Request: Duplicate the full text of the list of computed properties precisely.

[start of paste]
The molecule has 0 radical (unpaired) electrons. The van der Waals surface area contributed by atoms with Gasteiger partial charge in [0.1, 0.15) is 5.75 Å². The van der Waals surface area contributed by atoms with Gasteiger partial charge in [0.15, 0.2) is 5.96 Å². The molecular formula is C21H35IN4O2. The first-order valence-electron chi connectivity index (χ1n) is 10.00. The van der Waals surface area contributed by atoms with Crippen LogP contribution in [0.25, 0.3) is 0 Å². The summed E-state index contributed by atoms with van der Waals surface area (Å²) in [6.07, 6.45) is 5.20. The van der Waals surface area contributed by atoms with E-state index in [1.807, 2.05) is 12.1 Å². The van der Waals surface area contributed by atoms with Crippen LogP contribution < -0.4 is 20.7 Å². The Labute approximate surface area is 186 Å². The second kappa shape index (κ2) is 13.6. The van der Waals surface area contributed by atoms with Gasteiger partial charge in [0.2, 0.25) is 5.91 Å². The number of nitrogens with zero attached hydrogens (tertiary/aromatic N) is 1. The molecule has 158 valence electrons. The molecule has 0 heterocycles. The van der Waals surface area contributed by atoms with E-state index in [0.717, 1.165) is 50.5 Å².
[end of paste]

The molecule has 0 radical (unpaired) electrons. The van der Waals surface area contributed by atoms with Gasteiger partial charge in [0.1, 0.15) is 5.75 Å². The van der Waals surface area contributed by atoms with Gasteiger partial charge in [0.15, 0.2) is 5.96 Å². The molecular formula is C21H35IN4O2. The first-order valence-electron chi connectivity index (χ1n) is 10.00. The van der Waals surface area contributed by atoms with Crippen LogP contribution in [0.25, 0.3) is 0 Å². The summed E-state index contributed by atoms with van der Waals surface area (Å²) in [6.07, 6.45) is 5.20. The van der Waals surface area contributed by atoms with E-state index in [1.807, 2.05) is 12.1 Å². The van der Waals surface area contributed by atoms with Crippen LogP contribution < -0.4 is 20.7 Å². The Labute approximate surface area is 186 Å². The second kappa shape index (κ2) is 13.6. The van der Waals surface area contributed by atoms with Gasteiger partial charge in [0.2, 0.25) is 5.91 Å². The number of nitrogens with zero attached hydrogens (tertiary/aromatic N) is 1. The molecule has 158 valence electrons. The molecule has 0 heterocycles. The van der Waals surface area contributed by atoms with E-state index in [0.717, 1.165) is 50.5 Å².